Cultural transformations, geography, and my thesis

Thanks to the University of Hull Alumni Fund I received support to attend the Cultural transformations conference, which focused on the evaluation of Hull City of Culture 2017. The conferenced asked What’s next? and focused on the learning points from the evaluation of Hull 2017. This may seem like a bit of a segway from my interests – but it really wasn’t! My thesis focuses on the Brynmor Jones Library, one of the venues for 2017. Culture, the art gallery and the exhibitions we hosted also emerged as themes within my data. Furthermore, I am a massive geography nerd, and the talk of culture, place, economics, and impact on something so spatially bound is fundamentally human geography.

Instead of boring you all with paragraph after paragraph of text, I’ve decided to share the raw notes from four of the sessions. These notes represent an eclectic representation of what different keynotes, speakers and presenters said, also representing the debate and questions along the way. By its very nature, what I present, how I phrase it and how I connect it together perhaps is the best representation of my thoughts.

Local Identities, City Image, and Pride

This session made me one happy geographer! I loved reflecting on the issues of image and place at the city level and how they are reflected within my own thesis at the scale of a building (the library!).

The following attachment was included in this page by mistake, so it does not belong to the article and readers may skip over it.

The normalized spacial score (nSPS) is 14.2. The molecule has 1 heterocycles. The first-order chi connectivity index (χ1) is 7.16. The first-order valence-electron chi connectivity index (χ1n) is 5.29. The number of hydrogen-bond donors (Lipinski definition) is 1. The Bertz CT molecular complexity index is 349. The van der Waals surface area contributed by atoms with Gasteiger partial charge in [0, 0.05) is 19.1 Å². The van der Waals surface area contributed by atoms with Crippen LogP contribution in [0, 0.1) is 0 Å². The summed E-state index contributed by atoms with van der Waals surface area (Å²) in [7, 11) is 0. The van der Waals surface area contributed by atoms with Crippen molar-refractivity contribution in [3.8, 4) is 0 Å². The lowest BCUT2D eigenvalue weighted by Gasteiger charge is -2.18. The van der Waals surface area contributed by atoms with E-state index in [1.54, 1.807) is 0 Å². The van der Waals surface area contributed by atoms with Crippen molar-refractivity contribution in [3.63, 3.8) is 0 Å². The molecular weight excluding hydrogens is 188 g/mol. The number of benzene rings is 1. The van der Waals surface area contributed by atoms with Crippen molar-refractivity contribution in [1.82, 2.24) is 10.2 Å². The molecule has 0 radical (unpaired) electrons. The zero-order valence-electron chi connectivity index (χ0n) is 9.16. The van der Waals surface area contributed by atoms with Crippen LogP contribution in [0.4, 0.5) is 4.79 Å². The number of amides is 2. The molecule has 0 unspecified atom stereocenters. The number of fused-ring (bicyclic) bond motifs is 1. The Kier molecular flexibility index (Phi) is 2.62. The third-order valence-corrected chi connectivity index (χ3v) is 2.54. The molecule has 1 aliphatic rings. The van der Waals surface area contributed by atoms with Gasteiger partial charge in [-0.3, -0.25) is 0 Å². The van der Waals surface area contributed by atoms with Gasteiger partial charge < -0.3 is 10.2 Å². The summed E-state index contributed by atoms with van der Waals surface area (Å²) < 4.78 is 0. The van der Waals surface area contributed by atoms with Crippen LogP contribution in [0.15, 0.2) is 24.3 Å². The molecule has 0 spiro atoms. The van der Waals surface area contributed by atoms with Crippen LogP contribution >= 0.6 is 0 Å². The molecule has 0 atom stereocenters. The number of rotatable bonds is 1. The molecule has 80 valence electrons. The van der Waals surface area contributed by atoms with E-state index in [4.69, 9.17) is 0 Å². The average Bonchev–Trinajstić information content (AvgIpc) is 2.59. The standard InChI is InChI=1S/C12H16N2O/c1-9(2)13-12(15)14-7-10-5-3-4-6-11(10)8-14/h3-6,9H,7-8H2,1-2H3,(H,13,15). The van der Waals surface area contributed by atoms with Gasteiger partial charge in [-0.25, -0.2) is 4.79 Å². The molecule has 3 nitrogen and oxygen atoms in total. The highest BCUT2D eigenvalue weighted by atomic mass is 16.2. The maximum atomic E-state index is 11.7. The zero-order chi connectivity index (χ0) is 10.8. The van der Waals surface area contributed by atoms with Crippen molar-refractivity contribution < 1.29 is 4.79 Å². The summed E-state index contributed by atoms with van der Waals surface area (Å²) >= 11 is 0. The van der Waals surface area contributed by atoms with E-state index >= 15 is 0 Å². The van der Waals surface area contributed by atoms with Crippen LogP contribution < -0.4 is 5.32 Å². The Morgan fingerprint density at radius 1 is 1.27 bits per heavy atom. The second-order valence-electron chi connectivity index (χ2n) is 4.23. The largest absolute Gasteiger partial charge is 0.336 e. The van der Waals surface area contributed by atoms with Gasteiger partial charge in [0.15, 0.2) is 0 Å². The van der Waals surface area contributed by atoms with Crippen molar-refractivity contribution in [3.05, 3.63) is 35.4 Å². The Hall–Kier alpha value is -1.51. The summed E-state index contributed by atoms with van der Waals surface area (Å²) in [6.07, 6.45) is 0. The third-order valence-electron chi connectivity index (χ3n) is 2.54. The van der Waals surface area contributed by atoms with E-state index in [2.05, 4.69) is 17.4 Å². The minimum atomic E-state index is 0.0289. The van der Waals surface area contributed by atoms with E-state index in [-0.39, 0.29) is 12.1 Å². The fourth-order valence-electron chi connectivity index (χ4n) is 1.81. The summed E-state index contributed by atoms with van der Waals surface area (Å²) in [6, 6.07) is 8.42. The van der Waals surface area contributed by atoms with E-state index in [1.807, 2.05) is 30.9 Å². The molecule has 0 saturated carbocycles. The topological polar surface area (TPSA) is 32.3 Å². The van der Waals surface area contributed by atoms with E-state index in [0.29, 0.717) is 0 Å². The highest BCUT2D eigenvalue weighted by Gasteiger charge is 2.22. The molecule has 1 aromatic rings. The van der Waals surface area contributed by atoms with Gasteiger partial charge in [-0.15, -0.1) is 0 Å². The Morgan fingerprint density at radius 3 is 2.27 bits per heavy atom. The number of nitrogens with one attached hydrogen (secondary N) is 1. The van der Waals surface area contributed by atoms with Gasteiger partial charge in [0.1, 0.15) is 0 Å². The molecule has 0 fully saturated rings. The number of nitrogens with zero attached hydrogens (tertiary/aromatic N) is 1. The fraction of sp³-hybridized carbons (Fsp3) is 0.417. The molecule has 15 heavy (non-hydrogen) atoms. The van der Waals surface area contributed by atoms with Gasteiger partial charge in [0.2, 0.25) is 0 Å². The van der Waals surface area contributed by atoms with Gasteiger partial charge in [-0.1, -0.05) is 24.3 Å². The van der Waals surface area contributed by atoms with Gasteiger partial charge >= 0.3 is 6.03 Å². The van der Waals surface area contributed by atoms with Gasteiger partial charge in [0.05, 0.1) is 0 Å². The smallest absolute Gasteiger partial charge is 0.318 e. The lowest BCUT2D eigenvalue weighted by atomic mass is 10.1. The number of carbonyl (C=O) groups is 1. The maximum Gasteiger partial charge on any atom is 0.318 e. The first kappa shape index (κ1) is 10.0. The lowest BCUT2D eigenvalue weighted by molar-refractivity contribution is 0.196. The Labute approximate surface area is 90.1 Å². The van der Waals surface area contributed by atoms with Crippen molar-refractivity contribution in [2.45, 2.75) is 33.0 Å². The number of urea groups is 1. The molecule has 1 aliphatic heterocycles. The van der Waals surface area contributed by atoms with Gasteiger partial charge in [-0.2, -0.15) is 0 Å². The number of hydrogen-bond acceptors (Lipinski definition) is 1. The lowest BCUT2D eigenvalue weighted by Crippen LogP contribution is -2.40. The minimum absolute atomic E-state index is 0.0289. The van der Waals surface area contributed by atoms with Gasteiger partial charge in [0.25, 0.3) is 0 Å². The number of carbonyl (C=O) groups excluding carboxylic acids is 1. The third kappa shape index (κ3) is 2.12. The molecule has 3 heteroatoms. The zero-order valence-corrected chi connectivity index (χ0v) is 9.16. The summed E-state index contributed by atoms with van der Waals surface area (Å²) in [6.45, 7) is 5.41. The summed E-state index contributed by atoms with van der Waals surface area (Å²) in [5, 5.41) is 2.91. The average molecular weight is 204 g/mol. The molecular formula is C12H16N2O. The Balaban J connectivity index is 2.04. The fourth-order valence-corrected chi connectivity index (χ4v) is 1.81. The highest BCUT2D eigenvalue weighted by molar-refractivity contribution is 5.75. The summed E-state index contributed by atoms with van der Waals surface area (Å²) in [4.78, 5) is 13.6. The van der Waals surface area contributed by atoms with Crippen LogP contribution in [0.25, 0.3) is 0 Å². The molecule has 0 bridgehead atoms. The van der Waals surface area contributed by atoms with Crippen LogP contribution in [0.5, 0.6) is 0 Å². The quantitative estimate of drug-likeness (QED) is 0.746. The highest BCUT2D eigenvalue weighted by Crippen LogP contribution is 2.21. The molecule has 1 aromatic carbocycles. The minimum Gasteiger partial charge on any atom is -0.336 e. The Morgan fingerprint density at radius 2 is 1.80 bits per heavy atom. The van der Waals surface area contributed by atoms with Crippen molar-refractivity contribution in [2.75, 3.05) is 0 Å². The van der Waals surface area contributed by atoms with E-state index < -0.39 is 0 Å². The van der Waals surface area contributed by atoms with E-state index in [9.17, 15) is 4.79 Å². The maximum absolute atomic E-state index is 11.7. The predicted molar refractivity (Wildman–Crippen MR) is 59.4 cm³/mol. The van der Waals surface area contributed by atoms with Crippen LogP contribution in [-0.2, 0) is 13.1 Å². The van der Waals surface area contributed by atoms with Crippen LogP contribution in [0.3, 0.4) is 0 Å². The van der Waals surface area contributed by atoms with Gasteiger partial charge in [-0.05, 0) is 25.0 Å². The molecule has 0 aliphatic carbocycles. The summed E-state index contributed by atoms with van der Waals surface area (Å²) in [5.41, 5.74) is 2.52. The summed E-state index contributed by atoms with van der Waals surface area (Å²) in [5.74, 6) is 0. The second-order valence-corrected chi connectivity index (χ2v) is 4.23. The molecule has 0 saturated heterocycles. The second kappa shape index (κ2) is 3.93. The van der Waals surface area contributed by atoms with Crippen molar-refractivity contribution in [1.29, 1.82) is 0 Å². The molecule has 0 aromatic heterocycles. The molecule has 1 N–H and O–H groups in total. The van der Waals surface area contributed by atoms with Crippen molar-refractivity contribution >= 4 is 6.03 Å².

Economic Vitality, Equity, and Sustainability

It’s always hard to tie figures and finances from a series of mega-events to wider socio-economic impacts – but it was certainly interesting to see some possible correlations emerge. When looking at economic development in such a bounded space it couldn’t be anything but strongly geographically related.

Wellbeing, Social Capital, and Learning

This session beautifully made the case for the link between wellbeing and culture as well as learning and culture. In particular, I found the need to evaluate not just individual impact but the impact on groups and communities particularly important. This session also made a staunch defense of qualitative research but in particular the need for such research to expand beyond narrative alone. As someone using quite innovative methods myself, this certainly chimed with my experience.

Can Culture Bring Us Together?

This session had some great debate within it. Funnily enough, there were plenty of people suggesting culture (in some way) can bring people together, but the devil is always in the detail huh!? We could certainly say culture does build civic identities, strengthen communities and improve individual wellbeing. Phew!

Beyond this conference, I should note my significant lack of blogging is very linked to thesis progress. I need to go now and lock myself away to do some more writing. My thesis is due March and hopefully, I can get blogging back soon! I certainly feel like I need to provide some updates on my progress – but in short, it’s good!

Leave a Reply

Your email address will not be published. Required fields are marked *

This site uses Akismet to reduce spam. Learn how your comment data is processed.